If a franchise system is not collecting franchisee financials and using the information to help the entire network, how can it adequately support the network? How does the franchise company know if the advice it is giving is effective?
Here is the “bottom line.” When the individual franchisee knows where he stands financially, it will help him with his own personal success. When the franchise system knows where franchisees are positioned financially, it will help with the success of the entire network.
Side-by-Side Financial Statements: How to Run a Successful Collection Program
Depending on the wording in the franchise agreement, the franchise system may or may not have the right to access or collect financials from franchisees. Even if it does have the right, chances are it won’t have the technology clauses in its franchise agreement to add such a program. Considering this type of program will come with a small monthly cost to the franchisees (or the franchise company if it chooses to absorb it), it will have to be added to the franchise agreement for all new franchisees. It’s then the franchise system’s job to convince current franchisees that participation in the program is in their best interest. The reasons are endless, but it boils down to one: by having the financials from each location, the franchise company will be able to provide franchisees the type of advanced support for which they bought into a franchise company in the first place.
Use a standardized chart of accounts
Before comparing one franchisee’s books to another, they have to be prepared in a consistent manner. It starts with a standardized chart of accounts. If left up to the franchisees and their accountant, the franchise system is going to get different variations all across the board. One person may breakout all his utilities, phone and electric expenses, while another may lump them together. It’s extremely important that the revenue accounts be named the same as well. Without this standardization, it is almost impossible to compare and contrast the financials. It also affects the ability to pull the side-by-side reporting.
Standardize the Accounting Software Platform
Considering that QuickBooks holds a majority of the small business market, it’s a great place to start because most franchisees will already be using it. QuickBooks is also a great application for this type of program given the amount of third-party programs it integrates with such point-of-sales systems. Here are a few other things to consider:
• Be sure to use the same version of QuickBooks, Pro, Premier or Enterprise.
• Keep them updated to the current version.
• Try to integrate POS into QuickBooks to save franchisees or their accountants from manually entering the sales data.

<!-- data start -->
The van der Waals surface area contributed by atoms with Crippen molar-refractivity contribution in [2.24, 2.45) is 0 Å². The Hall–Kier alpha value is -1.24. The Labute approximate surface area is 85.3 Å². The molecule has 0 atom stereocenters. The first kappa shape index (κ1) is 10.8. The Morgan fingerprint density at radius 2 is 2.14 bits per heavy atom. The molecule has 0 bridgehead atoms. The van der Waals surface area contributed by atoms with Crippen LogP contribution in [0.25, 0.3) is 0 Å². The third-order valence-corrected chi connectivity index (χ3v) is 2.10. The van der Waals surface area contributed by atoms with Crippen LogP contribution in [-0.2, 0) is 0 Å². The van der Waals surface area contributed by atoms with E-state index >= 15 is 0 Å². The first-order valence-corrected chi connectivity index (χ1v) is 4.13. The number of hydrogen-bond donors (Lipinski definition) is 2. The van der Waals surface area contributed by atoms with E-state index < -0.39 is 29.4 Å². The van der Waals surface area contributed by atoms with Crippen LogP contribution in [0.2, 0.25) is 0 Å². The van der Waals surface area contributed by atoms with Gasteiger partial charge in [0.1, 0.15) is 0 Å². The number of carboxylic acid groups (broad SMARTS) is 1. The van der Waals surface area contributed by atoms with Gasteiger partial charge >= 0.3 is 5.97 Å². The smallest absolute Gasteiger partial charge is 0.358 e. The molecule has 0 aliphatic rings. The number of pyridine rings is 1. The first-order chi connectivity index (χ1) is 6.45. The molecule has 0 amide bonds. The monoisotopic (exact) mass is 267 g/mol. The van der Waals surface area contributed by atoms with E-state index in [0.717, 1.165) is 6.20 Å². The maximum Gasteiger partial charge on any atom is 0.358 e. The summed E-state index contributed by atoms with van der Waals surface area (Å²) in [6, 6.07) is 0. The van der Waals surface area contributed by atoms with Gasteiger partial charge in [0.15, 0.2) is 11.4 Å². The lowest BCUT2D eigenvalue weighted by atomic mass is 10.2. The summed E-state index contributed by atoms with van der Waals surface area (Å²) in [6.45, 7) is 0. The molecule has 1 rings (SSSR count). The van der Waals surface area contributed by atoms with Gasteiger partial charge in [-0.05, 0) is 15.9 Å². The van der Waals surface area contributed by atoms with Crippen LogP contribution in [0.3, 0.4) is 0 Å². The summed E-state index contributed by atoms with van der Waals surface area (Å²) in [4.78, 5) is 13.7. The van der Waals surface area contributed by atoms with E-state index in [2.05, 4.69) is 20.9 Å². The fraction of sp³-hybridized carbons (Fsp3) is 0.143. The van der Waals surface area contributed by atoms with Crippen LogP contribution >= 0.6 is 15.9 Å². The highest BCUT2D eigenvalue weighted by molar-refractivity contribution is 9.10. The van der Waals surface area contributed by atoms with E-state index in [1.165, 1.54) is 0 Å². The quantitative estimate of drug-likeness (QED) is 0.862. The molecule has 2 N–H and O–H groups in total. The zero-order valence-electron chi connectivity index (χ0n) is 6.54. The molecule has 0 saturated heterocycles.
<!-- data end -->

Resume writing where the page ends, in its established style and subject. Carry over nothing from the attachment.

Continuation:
Hosting of the QuickBooks File
The results received when franchisees are asked for the financials results in possibly 5 percent or 10 percent participation, which makes this next step vital in a collections program. By using “hosted” technology, the franchisee has no involvement in the collection of the financials. Here is how it works: The franchise system is going to have all the franchisees’ QuickBooks files hosted in a central location. What does it mean to have the files hosted? The franchisees will no longer have their files stored locally on their own machine, but at an offsite server farm, where they can be accessed via the Internet. Once all the files are located on this server farm, the franchise company will have the ability to go out and pull the financials right from their QuickBooks files. Here are some important tips in selecting a suitable host:
• Make sure the files are in a secure environment.
• Pick a facility with disaster recovery built-in, such as a telecommunication data center.
• Make sure the hosting company can support reporting requirements and is willing to host other applications that may be needed to complete this program.
Now that a standardized chart of accounts exists, all franchisees running the same software, the files are hosted in a central server farm and financials can be compiled into side-by-side reports for the franchise system to use in a multitude of ways.
Unlocking the Secret in the Numbers
At this point the franchise company has side-by-side financials from all locations. With the methods used above it’s easier to assemble these reports. This type of program can be utilized by franchise companies ranging from one to thousands of locations.
The financials can now be used to determine best practices all across the network. This is one of the best parts of franchising, the sharing of information. When best business practices are implemented, franchisees are in business “for themselves, but not by themselves.” Below is an example of some of the key indicators or ratios that one can look for when comparing franchisees’ financials:
• Ranking based on net income, not sales,|
• Who is getting the greatest return on marketing dollars,
• Who has the best sales to employee ratio,
• Who is carrying the least amount of debt,
• Who is growing the fastest (net income), and
• Who has the best cash flow?
Once the franchise system has determined the best franchisee in each area of operation, learn what they are doing and teach the others. It’s that simple. The process allows the franchise system to take a proactive approach in assisting others who may be struggling, rather than fielding calls from franchisees explaining that they have to shut their doors.
When a franchise system has a profit and loss statement from each of its franchisees, the system will be able to do what every other franchise company cannot do: make an earnings claim. This is one of the best ways to bring in new franchisees, allowing the franchise to say, “I can’t guarantee what you will make, but I can tell you what the average franchisee is making”.
Ross Devereaux is CEO of My Back Office. He can be reached at firstname.lastname@example.org.